In the first month after childbirth, the new mom leaves her hair unwashed for two weeks and wears warm clothes and socks, even on warmer days. She has to cover her whole body in yellow saffron extract and stay in a quiet room. Walking around is not permitted nor is speaking loudly. Television, the internet, books and phone calls are a no-no. Nourishment during the first month comes from pigs’ feet porridge, rice with boiled vegetables and salty pork. 

India

Different communities and regions have different traditions but generally, the new mother is supposed to do a minimum of housework and rest as much as possible. A mother can only indulge in her confinement period if she has help from family members. New mothers are given a full body massage or ‘maalish’ once a day, while the mothers give their babies a daily massage as part of their daily bath routine.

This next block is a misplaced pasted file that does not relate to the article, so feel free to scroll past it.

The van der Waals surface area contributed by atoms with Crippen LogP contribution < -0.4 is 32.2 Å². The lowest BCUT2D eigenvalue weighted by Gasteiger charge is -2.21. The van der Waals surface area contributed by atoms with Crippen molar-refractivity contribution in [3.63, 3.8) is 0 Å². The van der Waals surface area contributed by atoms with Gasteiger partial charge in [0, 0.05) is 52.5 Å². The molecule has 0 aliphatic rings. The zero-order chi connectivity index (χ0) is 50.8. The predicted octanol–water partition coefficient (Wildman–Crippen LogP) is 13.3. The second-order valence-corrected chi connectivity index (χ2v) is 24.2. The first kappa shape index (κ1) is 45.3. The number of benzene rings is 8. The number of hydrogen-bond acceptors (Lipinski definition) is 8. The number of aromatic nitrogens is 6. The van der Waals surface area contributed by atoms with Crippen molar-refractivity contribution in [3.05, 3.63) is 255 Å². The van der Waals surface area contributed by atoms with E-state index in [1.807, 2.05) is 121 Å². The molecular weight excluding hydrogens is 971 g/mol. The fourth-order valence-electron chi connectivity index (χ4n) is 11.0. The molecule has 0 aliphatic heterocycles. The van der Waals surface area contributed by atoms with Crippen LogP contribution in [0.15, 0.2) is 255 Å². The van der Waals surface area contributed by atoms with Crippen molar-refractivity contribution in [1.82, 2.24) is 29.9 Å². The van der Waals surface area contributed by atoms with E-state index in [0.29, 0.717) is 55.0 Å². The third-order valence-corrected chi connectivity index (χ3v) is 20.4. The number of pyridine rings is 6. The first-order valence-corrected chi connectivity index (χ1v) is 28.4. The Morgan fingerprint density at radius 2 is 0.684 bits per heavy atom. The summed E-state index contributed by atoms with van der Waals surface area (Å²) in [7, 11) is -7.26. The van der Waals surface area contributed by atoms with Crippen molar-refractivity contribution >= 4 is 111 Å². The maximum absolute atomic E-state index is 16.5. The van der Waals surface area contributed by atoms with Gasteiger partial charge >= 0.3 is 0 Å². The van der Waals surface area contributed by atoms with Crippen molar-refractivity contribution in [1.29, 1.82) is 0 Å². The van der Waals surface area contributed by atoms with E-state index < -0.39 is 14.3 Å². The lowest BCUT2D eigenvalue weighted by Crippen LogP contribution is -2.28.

It is believed the confinement time and recovery of the mother are very closely linked to what she eats. Each region has its own confinement foods. It is generally believed that after birth a mother’s body loses “balance” and enters a “cold stage” due to the loss of blood. Confinement food is therefore usually made with ingredients that are believed to be warming. 

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Did you use cultural or medical views as a guide for when to take your newborn out in public for the first time? Tell us, and we could publish your letter.